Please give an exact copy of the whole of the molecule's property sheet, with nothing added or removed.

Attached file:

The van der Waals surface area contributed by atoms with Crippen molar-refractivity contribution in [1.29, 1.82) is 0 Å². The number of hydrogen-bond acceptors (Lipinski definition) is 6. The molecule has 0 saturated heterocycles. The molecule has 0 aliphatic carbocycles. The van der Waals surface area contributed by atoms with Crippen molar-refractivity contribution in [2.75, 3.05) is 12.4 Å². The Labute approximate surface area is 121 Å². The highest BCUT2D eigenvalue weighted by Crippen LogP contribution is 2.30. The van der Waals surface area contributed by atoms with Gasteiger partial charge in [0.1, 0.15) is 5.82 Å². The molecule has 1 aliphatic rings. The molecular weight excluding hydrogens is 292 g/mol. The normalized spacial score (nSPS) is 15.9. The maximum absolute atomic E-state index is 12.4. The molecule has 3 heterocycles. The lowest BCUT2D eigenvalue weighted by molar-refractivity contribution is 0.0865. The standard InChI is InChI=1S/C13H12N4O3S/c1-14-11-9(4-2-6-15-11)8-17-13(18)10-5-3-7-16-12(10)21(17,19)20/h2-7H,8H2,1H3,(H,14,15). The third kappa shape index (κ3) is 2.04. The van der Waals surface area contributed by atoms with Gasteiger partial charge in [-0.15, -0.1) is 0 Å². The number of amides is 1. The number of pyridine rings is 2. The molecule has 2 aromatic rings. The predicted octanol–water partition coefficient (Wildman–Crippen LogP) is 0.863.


The van der Waals surface area contributed by atoms with Crippen molar-refractivity contribution in [1.29, 1.82) is 0 Å². The number of hydrogen-bond acceptors (Lipinski definition) is 6. The molecule has 0 saturated heterocycles. The molecule has 0 aliphatic carbocycles. The van der Waals surface area contributed by atoms with Crippen molar-refractivity contribution in [2.75, 3.05) is 12.4 Å². The Labute approximate surface area is 121 Å². The highest BCUT2D eigenvalue weighted by Crippen LogP contribution is 2.30. The van der Waals surface area contributed by atoms with Gasteiger partial charge in [0.1, 0.15) is 5.82 Å². The molecule has 1 aliphatic rings. The molecular weight excluding hydrogens is 292 g/mol. The normalized spacial score (nSPS) is 15.9. The maximum absolute atomic E-state index is 12.4. The molecule has 3 heterocycles. The lowest BCUT2D eigenvalue weighted by molar-refractivity contribution is 0.0865. The standard InChI is InChI=1S/C13H12N4O3S/c1-14-11-9(4-2-6-15-11)8-17-13(18)10-5-3-7-16-12(10)21(17,19)20/h2-7H,8H2,1H3,(H,14,15). The third kappa shape index (κ3) is 2.04. The van der Waals surface area contributed by atoms with Gasteiger partial charge in [-0.15, -0.1) is 0 Å². The number of amides is 1. The number of pyridine rings is 2. The molecule has 2 aromatic rings. The predicted octanol–water partition coefficient (Wildman–Crippen LogP) is 0.863.